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Scotland wants tax support for North Sea energy

Outlook for regional exploration and production very challenging, first minister says.
By Daniel J. Graeber Follow @dan_graeber Contact the Author   |   Jan. 27, 2016 at 7:04 AM
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EDINBURGH, Scotland, Jan. 27 (UPI) -- The Scottish government said it would call on its British counterparts to create a favorable climate for North Sea investments in exploration and production.

"There is no doubt the industry is currently facing an extremely challenging outlook, but oil and gas can continue to make a significant contribution to the Scottish economy and energy security for decades to come," Scottish First Minister Nicola Sturgeon said in a statement.

British energy company BP said mid-January it would trim around 600 from its payroll to ensure it remains competitive in the North Sea environment. Mark Thomas, a regional president for North Sea operations, said maturation of North Sea reserve basins made for challenging conditions.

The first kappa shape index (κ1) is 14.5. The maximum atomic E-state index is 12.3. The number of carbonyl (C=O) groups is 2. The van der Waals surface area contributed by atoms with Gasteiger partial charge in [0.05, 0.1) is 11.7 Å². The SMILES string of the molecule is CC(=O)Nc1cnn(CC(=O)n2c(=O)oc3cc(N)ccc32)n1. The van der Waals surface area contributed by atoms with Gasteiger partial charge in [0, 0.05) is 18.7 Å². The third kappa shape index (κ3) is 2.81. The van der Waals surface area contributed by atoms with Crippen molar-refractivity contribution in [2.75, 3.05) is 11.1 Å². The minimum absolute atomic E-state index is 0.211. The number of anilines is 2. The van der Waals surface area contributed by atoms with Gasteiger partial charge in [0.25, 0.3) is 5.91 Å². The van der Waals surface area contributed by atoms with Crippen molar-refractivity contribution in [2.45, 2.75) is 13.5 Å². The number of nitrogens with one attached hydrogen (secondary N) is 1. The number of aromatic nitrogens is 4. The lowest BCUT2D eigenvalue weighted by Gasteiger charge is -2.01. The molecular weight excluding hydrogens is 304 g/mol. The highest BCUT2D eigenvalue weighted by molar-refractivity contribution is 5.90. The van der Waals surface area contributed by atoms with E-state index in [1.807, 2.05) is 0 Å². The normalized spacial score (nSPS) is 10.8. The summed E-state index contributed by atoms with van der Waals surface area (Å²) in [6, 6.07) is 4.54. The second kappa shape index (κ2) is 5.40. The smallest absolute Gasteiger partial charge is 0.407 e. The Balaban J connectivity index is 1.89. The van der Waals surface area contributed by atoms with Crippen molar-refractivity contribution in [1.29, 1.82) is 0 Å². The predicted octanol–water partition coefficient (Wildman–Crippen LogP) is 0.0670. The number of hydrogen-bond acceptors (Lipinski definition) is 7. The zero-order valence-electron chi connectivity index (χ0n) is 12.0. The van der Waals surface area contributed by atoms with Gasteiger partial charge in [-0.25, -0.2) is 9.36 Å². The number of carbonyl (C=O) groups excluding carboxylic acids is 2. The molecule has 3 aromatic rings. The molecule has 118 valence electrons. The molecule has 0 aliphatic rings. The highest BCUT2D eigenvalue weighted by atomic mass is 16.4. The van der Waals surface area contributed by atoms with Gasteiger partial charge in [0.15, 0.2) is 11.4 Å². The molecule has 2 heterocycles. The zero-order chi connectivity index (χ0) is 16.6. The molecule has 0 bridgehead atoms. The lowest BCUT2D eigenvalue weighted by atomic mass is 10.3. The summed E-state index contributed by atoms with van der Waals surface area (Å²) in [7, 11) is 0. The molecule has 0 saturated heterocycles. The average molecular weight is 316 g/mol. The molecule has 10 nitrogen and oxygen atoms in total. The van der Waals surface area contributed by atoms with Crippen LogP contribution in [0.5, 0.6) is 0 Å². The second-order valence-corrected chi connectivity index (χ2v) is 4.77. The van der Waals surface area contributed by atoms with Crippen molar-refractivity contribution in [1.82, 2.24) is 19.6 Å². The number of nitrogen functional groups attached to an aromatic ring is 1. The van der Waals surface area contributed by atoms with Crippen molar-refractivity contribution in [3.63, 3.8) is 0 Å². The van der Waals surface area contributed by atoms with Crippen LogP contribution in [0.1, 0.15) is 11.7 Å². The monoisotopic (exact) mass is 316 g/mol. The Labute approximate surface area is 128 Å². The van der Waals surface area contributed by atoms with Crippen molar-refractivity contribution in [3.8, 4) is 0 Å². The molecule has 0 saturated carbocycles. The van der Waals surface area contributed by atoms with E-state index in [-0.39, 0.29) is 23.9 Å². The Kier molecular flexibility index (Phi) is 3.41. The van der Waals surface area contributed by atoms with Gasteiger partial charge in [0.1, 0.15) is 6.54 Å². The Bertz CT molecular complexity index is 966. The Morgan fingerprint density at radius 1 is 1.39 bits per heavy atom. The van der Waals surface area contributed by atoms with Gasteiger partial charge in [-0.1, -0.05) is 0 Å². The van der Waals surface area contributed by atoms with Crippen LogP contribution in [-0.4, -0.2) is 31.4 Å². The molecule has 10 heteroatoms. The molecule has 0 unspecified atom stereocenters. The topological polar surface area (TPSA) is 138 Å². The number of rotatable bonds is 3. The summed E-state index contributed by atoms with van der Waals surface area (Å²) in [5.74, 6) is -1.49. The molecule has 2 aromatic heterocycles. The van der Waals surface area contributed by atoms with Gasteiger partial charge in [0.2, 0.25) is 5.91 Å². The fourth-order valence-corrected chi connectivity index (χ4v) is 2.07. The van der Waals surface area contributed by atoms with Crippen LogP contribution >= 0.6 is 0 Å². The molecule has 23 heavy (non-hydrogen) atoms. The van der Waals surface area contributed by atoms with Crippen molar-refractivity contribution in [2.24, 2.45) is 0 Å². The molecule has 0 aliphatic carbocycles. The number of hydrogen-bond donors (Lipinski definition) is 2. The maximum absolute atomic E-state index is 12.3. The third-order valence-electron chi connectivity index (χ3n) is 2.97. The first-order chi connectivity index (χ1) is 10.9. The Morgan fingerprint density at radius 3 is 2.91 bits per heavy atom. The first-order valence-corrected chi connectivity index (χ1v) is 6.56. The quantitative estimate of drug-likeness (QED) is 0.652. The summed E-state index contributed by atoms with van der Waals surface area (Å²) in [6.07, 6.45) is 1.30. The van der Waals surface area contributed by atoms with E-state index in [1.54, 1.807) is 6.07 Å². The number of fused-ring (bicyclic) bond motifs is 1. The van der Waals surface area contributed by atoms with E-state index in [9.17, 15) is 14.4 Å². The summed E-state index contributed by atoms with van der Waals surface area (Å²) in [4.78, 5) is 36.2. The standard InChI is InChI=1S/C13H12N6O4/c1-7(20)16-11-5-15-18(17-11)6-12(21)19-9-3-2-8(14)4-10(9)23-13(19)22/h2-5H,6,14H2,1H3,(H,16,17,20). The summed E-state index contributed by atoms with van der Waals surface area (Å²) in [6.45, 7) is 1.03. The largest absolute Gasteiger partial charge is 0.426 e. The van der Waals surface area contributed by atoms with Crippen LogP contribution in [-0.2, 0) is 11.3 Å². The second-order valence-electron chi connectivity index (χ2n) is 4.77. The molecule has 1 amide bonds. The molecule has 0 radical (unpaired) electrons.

In December, industry group Oil and Gas U.K., said there were signs of life in the regional energy sector, but those signs shouldn't mask the underlying risks facing the industry moving forward into 2016.

Sturgeon said the tax policies needed to incentivize the industry were reserved to the British government, adding Finance Secretary John Swinney would move for an extraordinary meeting with his counterparts in London to review the burdens facing North Sea operators.

Total production of all hydrocarbons in Scottish maritime territory is on the decline. Data published by the Scottish government in October show production down about 1.7 percent year-on-year. Total production in the United Kingdom offshore was reported as down 2.4 percent.

Lower crude oil prices may be pressuring some economies. Scotland does not count oil and gas exports in its economic data, though gross domestic product grew 0.1 percent during the third quarter of 2015. The production sector, however, contracted by 1 percent during the same period.

Sturgeon said her government would continue to make the case that support for the industry will stimulate the regional economy as a whole.

"By encouraging exploration we will ensure future production levels can be maintained when the oil price inevitably rises," she said.

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